Often the main themes in my work are mortality and the transience of human life. The piece “Sleeping Stray” which will be in the show, is part of a series of works that I produced based upon my experiences in Athens. While there, I became interested by the relationship that we have to the great works of man. While I was there in awe of the great architectural and artistic works of the ancient Greeks, I became more intrigued by the passivity and nonchalance of the animals inhabiting these spaces. The casual indifference of these stray dogs, cats and pigeons to the great achievements of mankind became fascinating to me. From this perspective our exaltation of these achievements and our own striving for immortality through our artistic works seemed laughable and futile. The works that stem from this are not entirely cynical, they are made with both a love and reverence of the subject while at the same time drawing attention to the transience of life, our own mortality and relevance or irrelevance of our efforts, questioning if it is all but “vanity and striving after the wind”. (Ecclesiastes 1:14) Much of my work relates to this theme in some respect, with some paintings depicting cemetery scenes, acknowledging mortality while at the same time hopefully not bluntly resulting in the macabre. Personally, art making is something of a paradoxical acknowledgment of mortality and at the same time perhaps a futile attempt at some sort of immortality through the act of creation.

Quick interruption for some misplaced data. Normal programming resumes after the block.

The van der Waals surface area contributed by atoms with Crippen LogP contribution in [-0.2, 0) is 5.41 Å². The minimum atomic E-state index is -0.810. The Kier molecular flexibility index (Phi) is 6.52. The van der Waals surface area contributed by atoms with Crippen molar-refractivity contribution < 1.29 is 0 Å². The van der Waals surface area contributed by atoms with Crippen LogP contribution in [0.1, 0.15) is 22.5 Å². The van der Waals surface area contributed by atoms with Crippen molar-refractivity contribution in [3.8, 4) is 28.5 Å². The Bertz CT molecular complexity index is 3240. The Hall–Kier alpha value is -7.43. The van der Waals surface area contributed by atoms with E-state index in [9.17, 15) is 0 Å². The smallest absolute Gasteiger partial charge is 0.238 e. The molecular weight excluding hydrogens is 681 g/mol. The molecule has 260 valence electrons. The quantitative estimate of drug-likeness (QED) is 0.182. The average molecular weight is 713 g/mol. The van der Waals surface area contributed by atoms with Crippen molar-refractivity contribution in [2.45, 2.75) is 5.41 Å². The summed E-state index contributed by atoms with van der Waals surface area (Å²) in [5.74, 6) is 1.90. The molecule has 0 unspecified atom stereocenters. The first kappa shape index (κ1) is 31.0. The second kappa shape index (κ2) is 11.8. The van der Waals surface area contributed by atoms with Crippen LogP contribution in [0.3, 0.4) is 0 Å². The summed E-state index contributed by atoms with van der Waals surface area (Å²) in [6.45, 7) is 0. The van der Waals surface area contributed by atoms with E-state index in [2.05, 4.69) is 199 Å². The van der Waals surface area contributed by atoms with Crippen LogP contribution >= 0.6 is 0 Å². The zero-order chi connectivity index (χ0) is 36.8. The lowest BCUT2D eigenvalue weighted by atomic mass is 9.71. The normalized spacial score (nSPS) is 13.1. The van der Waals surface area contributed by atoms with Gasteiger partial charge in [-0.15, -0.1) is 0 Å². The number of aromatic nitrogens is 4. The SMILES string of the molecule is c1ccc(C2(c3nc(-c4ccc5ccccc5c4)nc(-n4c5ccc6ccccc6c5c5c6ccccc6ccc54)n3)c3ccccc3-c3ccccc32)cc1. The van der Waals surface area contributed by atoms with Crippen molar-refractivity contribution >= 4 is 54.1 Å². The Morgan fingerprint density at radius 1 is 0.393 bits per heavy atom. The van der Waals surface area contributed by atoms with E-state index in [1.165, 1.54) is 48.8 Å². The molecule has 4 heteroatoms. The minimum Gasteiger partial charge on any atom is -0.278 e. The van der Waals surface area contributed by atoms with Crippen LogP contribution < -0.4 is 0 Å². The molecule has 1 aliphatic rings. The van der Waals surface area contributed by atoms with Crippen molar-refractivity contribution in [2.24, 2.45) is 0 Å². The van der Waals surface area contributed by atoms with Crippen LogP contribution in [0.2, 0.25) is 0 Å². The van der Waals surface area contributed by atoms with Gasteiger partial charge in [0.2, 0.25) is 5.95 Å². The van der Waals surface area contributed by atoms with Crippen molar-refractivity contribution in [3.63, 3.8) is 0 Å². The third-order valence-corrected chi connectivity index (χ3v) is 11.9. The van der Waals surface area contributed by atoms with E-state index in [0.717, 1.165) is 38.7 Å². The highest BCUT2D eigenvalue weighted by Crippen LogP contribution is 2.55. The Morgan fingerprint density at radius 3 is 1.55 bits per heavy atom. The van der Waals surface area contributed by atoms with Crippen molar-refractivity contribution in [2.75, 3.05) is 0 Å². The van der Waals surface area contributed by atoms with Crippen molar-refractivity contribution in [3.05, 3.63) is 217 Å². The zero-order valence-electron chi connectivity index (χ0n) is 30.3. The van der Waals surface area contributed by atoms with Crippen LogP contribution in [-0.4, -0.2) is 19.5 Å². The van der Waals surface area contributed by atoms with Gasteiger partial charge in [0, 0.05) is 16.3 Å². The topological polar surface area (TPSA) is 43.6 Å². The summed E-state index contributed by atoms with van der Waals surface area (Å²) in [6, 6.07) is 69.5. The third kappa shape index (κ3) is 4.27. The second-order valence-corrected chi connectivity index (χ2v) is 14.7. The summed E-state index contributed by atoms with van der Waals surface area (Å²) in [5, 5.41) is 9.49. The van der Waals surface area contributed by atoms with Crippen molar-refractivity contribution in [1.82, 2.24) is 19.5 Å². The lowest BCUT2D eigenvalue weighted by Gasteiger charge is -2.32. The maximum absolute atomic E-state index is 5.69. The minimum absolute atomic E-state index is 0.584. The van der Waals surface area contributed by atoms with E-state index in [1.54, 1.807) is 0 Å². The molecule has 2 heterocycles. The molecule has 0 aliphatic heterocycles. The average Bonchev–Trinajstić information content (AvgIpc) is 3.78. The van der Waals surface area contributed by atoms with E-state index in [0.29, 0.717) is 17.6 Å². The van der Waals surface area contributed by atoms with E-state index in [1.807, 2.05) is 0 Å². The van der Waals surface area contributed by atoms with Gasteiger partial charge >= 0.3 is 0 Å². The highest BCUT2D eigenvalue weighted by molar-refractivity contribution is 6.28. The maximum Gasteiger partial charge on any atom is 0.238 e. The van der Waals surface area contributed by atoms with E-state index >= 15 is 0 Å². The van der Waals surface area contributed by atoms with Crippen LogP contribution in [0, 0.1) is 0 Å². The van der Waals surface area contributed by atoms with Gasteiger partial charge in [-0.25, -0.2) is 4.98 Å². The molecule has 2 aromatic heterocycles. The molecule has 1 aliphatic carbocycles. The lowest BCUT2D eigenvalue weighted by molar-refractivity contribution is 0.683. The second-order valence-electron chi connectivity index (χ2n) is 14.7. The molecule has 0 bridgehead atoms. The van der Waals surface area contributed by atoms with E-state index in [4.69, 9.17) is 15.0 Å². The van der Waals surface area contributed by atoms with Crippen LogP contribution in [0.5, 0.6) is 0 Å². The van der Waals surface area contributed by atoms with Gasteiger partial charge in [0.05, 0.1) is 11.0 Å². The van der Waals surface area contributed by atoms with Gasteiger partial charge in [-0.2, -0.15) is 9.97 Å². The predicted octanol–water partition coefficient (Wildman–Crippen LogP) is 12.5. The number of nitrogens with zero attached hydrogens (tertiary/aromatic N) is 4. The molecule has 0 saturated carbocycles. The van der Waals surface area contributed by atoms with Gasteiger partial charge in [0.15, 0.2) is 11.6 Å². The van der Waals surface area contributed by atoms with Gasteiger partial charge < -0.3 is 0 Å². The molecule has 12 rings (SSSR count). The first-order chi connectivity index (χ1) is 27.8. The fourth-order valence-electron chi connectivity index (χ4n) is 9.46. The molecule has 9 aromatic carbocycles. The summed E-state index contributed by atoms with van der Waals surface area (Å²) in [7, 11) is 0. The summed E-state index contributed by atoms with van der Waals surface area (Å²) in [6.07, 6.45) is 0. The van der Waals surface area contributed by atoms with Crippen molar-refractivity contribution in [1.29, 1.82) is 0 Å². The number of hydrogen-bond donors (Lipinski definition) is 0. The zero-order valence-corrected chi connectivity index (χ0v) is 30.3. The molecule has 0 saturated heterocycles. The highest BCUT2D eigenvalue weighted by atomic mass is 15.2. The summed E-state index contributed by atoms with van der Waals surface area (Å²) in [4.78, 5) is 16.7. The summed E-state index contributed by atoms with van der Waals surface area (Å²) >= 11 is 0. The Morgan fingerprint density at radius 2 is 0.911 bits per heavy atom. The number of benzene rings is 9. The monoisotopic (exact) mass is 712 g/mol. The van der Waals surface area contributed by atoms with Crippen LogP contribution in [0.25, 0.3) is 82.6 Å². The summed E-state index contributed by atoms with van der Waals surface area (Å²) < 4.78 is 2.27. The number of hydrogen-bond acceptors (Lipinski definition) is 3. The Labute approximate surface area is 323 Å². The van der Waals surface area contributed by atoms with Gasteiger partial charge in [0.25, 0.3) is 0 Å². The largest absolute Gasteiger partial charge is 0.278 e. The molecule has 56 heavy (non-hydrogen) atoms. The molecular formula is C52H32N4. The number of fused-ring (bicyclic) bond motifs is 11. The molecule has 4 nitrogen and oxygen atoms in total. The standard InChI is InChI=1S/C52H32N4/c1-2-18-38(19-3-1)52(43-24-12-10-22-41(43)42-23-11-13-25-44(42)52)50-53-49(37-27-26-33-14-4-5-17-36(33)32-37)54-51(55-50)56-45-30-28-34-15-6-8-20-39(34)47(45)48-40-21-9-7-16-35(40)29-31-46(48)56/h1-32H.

Other paintings are just that, paintings. Sometimes a painting is a personal investigation into paint and representation. Some of my work is purely an exploration of the process of painting and image making, perhaps merely making paintings concerned with painting.
You graduated from Duncan of Jordanstone in 2009 - how have you found the first 5 years from graduation?
My first five years from graduation have been largely great. I have been blessed with many great opportunities at times while at other points I have struggled with the vast learning curve that has to take place in the transition from art student to practicing artist.
Would you have any advice for artists just about to graduate?
Your degree show is not the end, it is the beginning. Don’t rest on your laurels.
You have had a busy year already with many shows and things going on. What new projects have you got coming up?
I will be taking part in the 8 Frames Project, which will be curated by the Outbye in Dundee this August (preliminary date).